Portal Venous Thrombosis And Related Complications In Pregnancy: Management

Author Information

Sarkar P*, Mayadeo NM**, Mali K***, Mirchandani A***.
(* Fourth Year Resident, ** Professor, *** Assistant Professor. Department of Obstetrics and Gynecology, Seth GS Medical College & KEM Hospital, Mumbai, India)


Portal pressure physiologically increases in pregnancy, leading to exacerbation of preexisting portal hypertension, thereby causing esophageal varices and variceal hemorrhage. Portal vein thrombosis is an uncommon cause of portal hypertension complicating pregnancy. The coexistence of the manifestations of portal hypertension as well as hypersplenism and esophageal varices together with Factor V deficiency during pregnancy is a rare presentation and poses a real challenge for diagnosis and management. We report the clinical follow-up of a 25-year-old pregnant woman who is a known case of Factor V Leiden deficiency and portal vein thrombosis with cavernoma formation, for which she underwent splenectomy and lieno-renal shunt placement 5 years before conception. Antenatal period was uncomplicated and both maternal and fetal outcome was good.


Portal venous cavernoma secondary to portal venous thrombosis is a rare entity and presents with various complications to both mother and fetus. Literature regarding its management protocol presents with various conflicts. Hence we present this unique case and its antenatal management.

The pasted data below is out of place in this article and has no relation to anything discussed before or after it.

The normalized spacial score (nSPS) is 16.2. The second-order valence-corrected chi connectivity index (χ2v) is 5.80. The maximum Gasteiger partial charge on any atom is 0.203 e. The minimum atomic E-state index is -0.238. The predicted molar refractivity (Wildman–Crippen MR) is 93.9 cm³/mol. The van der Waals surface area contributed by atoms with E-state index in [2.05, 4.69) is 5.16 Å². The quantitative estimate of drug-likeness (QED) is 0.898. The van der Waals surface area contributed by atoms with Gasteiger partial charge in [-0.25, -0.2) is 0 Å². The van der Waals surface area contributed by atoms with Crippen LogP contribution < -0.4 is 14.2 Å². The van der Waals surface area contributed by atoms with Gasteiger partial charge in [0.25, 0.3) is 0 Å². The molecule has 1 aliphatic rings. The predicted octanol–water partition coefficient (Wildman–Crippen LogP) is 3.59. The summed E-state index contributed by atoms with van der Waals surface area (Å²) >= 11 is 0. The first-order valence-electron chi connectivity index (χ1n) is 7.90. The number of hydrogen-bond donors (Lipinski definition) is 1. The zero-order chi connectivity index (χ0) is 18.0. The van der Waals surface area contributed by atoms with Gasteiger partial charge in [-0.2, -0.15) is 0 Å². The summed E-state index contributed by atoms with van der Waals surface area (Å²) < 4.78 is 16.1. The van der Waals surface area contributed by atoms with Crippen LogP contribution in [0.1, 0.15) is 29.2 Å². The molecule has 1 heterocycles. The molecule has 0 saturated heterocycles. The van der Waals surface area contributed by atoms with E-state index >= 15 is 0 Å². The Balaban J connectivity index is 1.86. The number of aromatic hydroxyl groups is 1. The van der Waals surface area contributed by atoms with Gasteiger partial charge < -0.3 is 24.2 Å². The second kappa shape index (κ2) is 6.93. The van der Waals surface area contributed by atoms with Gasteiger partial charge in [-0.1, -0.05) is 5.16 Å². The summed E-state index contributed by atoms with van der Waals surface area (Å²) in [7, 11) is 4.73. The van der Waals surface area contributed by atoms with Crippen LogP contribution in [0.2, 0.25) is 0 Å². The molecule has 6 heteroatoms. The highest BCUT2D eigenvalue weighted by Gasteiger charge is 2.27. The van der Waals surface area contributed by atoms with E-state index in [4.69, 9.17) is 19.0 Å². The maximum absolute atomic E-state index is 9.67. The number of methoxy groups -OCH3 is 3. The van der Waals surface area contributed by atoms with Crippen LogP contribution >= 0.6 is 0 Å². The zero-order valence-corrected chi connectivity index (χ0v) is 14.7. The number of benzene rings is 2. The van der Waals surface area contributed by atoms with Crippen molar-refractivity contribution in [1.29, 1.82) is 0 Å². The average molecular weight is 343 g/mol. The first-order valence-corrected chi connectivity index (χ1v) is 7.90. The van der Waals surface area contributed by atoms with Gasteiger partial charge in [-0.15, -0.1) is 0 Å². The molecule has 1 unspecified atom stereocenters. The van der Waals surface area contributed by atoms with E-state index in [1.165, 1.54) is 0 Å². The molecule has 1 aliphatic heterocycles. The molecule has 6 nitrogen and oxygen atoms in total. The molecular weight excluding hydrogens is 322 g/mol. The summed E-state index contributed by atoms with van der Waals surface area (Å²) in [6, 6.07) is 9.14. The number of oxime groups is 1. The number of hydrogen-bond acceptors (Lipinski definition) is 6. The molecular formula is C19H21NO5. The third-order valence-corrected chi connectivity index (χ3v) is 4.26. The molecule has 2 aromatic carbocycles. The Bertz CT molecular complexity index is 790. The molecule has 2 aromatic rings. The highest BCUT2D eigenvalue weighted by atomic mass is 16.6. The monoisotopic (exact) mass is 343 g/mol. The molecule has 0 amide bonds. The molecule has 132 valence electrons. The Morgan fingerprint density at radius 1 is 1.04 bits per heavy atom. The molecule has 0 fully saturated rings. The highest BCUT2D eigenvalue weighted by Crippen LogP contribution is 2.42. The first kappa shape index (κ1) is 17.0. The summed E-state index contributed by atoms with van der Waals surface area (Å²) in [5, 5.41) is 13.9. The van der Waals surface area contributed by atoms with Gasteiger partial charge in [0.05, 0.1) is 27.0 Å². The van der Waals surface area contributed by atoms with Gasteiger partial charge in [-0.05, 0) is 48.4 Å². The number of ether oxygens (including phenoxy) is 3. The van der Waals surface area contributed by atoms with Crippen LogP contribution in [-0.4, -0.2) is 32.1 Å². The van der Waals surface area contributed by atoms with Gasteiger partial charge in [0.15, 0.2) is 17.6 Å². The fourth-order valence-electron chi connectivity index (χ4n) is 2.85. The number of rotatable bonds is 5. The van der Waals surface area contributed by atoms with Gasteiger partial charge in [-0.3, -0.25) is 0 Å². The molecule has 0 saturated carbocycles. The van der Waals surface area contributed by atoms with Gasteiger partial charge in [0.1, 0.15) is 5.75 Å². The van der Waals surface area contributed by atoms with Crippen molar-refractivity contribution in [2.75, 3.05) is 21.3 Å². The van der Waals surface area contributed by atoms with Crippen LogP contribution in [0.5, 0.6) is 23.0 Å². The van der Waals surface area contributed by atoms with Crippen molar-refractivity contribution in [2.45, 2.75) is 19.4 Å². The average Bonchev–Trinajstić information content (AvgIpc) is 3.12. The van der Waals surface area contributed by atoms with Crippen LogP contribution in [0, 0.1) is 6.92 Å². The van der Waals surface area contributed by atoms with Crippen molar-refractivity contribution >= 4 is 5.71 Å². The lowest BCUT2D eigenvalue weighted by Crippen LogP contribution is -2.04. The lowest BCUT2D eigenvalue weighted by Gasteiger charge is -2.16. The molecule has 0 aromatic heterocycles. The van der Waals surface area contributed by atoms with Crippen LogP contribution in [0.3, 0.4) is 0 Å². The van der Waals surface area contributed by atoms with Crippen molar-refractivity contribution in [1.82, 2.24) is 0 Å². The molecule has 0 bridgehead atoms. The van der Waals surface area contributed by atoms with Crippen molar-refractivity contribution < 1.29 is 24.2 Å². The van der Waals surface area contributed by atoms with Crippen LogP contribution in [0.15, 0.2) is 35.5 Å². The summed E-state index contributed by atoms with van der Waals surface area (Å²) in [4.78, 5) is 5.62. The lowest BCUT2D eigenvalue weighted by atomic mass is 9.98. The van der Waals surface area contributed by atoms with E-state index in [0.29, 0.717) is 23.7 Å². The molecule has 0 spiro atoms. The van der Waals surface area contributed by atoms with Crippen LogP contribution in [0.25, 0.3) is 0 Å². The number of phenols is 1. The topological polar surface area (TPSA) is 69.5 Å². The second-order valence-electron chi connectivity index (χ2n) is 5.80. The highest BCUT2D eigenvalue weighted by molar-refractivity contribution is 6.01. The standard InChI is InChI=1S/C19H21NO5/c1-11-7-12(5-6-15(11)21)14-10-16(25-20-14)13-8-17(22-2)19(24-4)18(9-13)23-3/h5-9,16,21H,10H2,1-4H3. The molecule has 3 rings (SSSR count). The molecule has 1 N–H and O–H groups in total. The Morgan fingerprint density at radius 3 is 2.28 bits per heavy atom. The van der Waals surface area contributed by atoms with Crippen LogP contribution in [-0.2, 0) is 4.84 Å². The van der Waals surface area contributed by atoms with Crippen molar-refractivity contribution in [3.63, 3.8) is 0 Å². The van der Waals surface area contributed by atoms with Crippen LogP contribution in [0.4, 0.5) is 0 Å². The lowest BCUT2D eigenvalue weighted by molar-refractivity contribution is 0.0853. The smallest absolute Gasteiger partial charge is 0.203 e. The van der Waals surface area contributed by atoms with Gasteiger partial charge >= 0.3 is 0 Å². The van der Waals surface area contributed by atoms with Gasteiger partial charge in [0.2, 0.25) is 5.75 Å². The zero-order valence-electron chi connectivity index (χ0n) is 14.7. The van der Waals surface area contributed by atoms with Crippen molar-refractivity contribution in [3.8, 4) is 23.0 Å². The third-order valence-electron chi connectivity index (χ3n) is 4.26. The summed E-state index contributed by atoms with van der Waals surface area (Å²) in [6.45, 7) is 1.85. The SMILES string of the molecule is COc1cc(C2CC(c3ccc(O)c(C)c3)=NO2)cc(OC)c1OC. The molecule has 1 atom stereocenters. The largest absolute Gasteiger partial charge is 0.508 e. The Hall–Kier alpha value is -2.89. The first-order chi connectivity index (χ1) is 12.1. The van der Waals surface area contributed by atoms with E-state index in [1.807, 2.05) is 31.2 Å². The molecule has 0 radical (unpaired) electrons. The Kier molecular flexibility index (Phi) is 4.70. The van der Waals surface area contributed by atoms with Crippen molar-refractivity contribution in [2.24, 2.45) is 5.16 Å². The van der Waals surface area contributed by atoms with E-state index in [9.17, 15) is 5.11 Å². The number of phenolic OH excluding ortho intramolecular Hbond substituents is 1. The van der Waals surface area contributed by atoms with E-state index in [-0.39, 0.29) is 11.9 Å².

Case Report

A 25 year old primigravida who was a known case of extrahepatic portal venous obstruction was registered at our antenatal clinic from first trimester. From the age of 5, she was diagnosed with portal venous obstruction. At the time of diagnosis a splenoportogram showed portal hypertension with portal vein thrombosis with left gastric and short gastric varices with portal cavernomas. She had an uneventful course till the age of 20 years when she presented with acute abdomen, hematemesis, epistaxis, hematochezia and hematuria. CT angiography showed extrahepatic portal venous obstruction with multiple porta-systemic collaterals and splenomegaly with thrombosis of the main portal vein. On examination she had pallor and massive splenomegaly. Hemogram showed pancytopenia, following which bone marrow examination was done which revealed features of hypersplenism with dimorphic anemia and thrombocytopenia. Subsequently, splenectomy was done with proximal lieno-renal shunt placement. Blood counts improved in the post operative period. One year later, hepatoportal system Doppler showed cavernoma formation with patent lieno-renal shunt. Thrombophilia work up revealed Factor V Leiden deficieny, following which she received oral warfarin for six months. After 5 years, she conceived spontaneously and her antenatal period was uneventful and she was started on oral aspirin prophylactically from second trimester which was continued till 36 weeks. No prophylactic anticoagulant was given. Her hemogram, liver function tests (LFT) and coagulogram were monitored in each trimester and found to be normal. She was normotensive throughout pregnancy and had no evidence of gastrointestinal bleed. Anti-phospholipid antibody (APLA) and rest of thrombophila work up was normal. Regular sonography showed adequate growth of the baby. She was initially planned  for trial of vaginal birth, but at 37 weeks she presented in labor and emergency cesarean section was done in view of oblique lie. She delivered a baby girl of 2.5 kg with APGAR scores of 8, 9 and there was no intra-operative complication. Post operative period was uneventful.